Insurance Is a Criminal’s Best Friend
April 8, 2013 2 Comments
Most residents of developed Western nations assume their justice systems are relatively infallible. Going through life without constantly worrying about whether people are capable of upholding a certain standard of objectivity and fairness is easier than the alternative.
But with human decisions come human biases, even in situations that demand objectivity. For example, crimes involving more victims can sometimes receive lesser punishments, an outcome known as the “identifiable victim effect.” With more victims, each one becomes less identifiable, and this elicits less sympathy for the victims and a corresponding punishment that’s less severe.
A new study (pdf) by a group of Tilburg University psychologists lays out another bias that can creep into evaluations of wrongdoing. In a series of six experiments the researchers found evidence for the “insured victim effect” — the tendency for perpetrators to be judged differently if the losses they cause are covered by insurance. In theory, a victim’s insurance status should be insignificant. If two people steal a car under identical circumstances, an objective justice system should punish them the same way regardless of whether the victim is reimbursed by an insurance company. Yet that’s not what the researchers found.
The initial set of experiments provided basic evidence for the insured victim effect by demonstrating that people recommend harsher punishments for the theft of uninsured items. A follow up experiment showed that the effect can occur even when the victim doesn’t suffer any harm. When participants were told a worker fell off a broken ladder because of a negligent manager, but that he suffered no harm, participants still recommended a harsher punishment for the manager when the worker was uninsured compared to when he had insurance.
Another follow up experiment pushed the boundaries of the insured victim effect even further. This time the two crimes were not the same. One group of participants read about somebody who stole an expensive and insured camera, while another group of participants read about somebody who stole a cheap and uninsured camera. Sure enough, participants recommended milder punishments for the person who stole the expensive and insured camera. Even when the crime was objectively worse, the presence of insurance caused people to be more lenient.
It’s worth noting that the insured-victim effect can be mitigated. Most of the experiments in the study included a condition in which participants evaluated an uninsured-victim scenario and an insured-victim scenario back-to-back. In these conditions people tended to rate the crimes the same regardless of the victim’s insurance status. The researchers concluded that when a comparison point is available, people manage to focus strictly on the nature of the crime. However, when there is no comparison, people tend to be swayed by legally irrelevant details conerning the crime’s consequences for the victim.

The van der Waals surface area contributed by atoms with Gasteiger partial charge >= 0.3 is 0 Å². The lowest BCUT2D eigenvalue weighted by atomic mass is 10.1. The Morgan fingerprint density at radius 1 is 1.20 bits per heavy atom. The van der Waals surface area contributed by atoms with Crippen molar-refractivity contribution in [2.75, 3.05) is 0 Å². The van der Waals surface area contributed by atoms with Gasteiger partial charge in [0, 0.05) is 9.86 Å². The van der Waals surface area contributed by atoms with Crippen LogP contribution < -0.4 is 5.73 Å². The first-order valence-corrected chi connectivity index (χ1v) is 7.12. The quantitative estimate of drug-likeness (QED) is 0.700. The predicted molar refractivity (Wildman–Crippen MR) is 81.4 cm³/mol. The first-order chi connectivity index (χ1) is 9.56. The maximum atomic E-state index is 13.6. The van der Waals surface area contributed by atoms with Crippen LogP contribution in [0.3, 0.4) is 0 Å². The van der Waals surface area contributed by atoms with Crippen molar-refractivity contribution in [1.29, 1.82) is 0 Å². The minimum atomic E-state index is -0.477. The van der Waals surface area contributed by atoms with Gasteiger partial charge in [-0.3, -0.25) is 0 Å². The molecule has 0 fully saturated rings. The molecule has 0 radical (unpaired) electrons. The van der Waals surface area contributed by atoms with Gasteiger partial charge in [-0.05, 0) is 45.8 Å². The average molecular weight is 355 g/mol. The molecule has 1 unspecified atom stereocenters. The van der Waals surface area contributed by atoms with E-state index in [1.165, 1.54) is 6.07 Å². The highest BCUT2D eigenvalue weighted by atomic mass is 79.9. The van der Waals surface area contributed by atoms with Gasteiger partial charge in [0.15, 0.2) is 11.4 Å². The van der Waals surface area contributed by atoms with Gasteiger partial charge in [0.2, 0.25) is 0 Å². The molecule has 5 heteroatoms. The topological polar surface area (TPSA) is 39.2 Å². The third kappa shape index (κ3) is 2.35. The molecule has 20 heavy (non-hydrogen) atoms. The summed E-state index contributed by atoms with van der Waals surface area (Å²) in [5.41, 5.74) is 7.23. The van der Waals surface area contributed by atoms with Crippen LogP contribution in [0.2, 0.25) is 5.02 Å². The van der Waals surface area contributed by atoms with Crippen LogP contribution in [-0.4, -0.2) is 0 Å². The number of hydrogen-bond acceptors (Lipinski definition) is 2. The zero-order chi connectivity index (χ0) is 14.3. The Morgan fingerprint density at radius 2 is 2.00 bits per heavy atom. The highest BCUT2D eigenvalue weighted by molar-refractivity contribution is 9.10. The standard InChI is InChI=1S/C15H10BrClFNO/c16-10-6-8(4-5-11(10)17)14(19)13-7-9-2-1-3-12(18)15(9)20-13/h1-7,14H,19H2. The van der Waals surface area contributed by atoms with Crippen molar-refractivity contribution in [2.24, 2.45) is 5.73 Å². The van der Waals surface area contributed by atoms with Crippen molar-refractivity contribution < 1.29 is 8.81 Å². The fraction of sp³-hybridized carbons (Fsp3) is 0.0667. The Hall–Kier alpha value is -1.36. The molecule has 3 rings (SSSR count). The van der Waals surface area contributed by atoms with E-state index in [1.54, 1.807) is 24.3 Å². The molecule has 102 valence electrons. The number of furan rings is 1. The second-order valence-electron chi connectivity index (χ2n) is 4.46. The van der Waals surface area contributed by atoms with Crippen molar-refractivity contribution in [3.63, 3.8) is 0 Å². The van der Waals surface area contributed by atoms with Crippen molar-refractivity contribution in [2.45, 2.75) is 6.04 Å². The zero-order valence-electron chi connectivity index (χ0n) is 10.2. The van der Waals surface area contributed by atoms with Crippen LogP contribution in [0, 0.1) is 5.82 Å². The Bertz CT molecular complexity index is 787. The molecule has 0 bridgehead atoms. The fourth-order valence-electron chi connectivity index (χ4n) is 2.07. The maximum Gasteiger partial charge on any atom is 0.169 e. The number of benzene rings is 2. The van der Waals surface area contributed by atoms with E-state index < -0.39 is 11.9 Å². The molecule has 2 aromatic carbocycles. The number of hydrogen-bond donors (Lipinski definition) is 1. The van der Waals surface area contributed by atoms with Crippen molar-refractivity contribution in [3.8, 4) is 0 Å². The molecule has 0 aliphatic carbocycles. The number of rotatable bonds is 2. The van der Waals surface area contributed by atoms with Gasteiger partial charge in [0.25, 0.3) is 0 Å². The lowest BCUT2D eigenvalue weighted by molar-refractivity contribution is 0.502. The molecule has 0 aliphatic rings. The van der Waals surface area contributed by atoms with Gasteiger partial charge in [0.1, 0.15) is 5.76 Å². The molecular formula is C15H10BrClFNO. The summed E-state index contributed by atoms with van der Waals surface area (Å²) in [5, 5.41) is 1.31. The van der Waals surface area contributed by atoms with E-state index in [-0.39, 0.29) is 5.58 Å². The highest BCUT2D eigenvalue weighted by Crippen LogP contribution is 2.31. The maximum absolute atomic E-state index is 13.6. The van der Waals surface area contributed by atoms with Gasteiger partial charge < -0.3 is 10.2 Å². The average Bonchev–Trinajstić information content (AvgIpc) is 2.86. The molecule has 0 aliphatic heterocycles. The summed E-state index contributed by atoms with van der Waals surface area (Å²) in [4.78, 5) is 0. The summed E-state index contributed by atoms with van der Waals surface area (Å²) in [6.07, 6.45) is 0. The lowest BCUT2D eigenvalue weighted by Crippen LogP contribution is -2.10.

The problem, as the researchers point out, is that justice systems tend to not provide comparison points:
Legal systems are often rooted in the premise that punishments should be proportional to the harm caused. However, the harmfulness of an unethical act is evaluated differently when crimes are judged jointly or separately…
It is important to realize that, in real life situations, judges or jury members are usually in a separate rather than in a joint condition. Legal policy makers should be aware that people in separate evaluation are more easily swayed by legally irrelevant details (such as the insurance status of victims) when sentencing perpetrators. This conclusion is in particular pertinent for jury members who, unlike judges, have no experience and do not reason in a comparative fashion.
The easy solution is to prevent a victim’s insurance status from being mentioned in a courtroom, although that seems unlikely given the way lawyers tend to focus on every little detail. Perhaps it’s best to simply acknowledge another chink in the armor of objective justice, and be more vigilant when it comes to scrutinizing what judges and juries believe to be undeniably fair.
My esteemed father, a lawyer and infrequent SCOTUSblog contributor, passes along this link, which suggests that discussing insurance information is almost never permissible in court.
van de Calseyde, P.P., Keren, G., & Zeelenberg, M. (2013). The insured victim effect: When and why compensating harm decreases punishment recommendations Judgment and Decision Making